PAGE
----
The modernization of the cottage, part of a farmstead, was largely confined to the interior
JS House, in a rural setting not far from the Portuguese port city of Porto, is a gem: once used as a place to process and store crops from the fields, it has since become a weekend home for tourists. Porto-based architecture studio Pedro Mosca & Pedro Gonçalves (PMPG) had undertaken the transformation. “Intervention“ is what they call their work, which follows their principles of building with respect for the environment and the history of the place.
The house, or rather the cottage, is part of a farmstead. One looks from there on a bend of the river Douro and far over the intensively used landscape.
The small footprint was sufficient for kitchen and living room on the ground floor, on the 1st floor are bathroom and bedroom. Instead of the former ladder to the upper floor, there is now a staircase inside and likewise outside. When we asked about a railing for the exterior stairs, the response from the architects was that the builder didn’t want one and that the stairs were probably rarely used.
With the few new additions, the cottage has taken on a very special charm. During the modernization, all the openings in the walls remained the old ones, but new windows and doors, respectively, were inserted. Their color is a striking red, whose hue changes with the incidence of light.
Hidden behind a stone covering are the renewed window lintels, where the old wood was replaced with steel.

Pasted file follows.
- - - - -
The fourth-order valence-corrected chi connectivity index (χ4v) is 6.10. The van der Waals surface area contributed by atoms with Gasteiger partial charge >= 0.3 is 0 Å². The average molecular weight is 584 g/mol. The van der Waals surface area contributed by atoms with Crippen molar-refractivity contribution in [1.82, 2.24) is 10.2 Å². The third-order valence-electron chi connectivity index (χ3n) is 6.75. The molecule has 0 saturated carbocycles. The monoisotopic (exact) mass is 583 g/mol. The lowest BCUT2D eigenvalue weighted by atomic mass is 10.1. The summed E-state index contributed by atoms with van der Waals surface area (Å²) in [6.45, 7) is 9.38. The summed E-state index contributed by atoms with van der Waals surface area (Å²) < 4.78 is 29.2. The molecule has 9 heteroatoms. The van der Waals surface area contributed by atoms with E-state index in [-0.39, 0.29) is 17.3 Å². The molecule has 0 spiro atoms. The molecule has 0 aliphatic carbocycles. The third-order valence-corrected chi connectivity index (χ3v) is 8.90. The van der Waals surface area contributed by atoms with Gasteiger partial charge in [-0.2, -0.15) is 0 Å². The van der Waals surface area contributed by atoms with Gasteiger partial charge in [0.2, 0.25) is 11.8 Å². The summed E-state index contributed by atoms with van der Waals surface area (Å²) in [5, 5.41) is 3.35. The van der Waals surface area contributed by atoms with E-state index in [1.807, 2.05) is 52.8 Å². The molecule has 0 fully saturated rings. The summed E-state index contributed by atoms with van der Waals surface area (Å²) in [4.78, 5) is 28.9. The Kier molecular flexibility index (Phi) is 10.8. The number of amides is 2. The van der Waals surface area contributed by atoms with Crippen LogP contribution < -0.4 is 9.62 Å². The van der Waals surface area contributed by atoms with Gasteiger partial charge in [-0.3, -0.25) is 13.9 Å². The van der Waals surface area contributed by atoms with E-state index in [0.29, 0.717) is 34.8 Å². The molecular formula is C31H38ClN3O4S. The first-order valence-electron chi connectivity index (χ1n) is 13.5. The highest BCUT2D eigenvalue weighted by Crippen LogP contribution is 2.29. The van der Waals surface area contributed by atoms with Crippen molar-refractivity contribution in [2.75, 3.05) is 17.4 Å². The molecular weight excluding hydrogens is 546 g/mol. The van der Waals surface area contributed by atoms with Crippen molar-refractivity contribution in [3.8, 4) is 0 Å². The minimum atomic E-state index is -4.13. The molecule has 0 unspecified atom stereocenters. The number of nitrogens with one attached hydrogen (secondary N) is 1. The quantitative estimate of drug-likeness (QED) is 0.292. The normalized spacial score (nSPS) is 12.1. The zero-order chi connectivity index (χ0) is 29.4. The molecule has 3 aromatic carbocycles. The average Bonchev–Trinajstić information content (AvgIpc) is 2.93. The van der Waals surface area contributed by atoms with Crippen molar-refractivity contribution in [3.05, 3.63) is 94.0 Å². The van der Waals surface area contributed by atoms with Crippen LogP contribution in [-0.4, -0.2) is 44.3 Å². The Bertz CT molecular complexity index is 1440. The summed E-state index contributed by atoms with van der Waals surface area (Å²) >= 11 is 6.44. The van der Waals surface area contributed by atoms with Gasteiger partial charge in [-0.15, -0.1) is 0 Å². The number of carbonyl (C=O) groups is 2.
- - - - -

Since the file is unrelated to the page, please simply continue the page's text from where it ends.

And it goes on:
A charming touch: the grates in front of the doors and windows. Formerly they kept the animals out of the interior spaces on the ground floor. Now, on the upper floor, they serve to let the children play without supervision.
The shutters are also new and in a modern design.
The cottage has its distinctive image due to the ancient building material: the walls are made of coarse slate. The corners of the building and the jambs of windows and doors are reinforced with granite ashlars.
The courtyard is covered with large slate slabs.
A particular ornament is the “Espigueiro,“ a raccard on stone feet at the edge of the courtyard. Such buildings, some of them made entirely of stone, are known in many countries as granaries. Here they were formerly for drying: Since corn is harvested only in the fall, it must get rid of its moisture in the winter under difficult conditions. For this purpose, the walls of the espigueiros bear air slits.
Photos: José Campos
(27.02.2023, USA: 02.27.2023)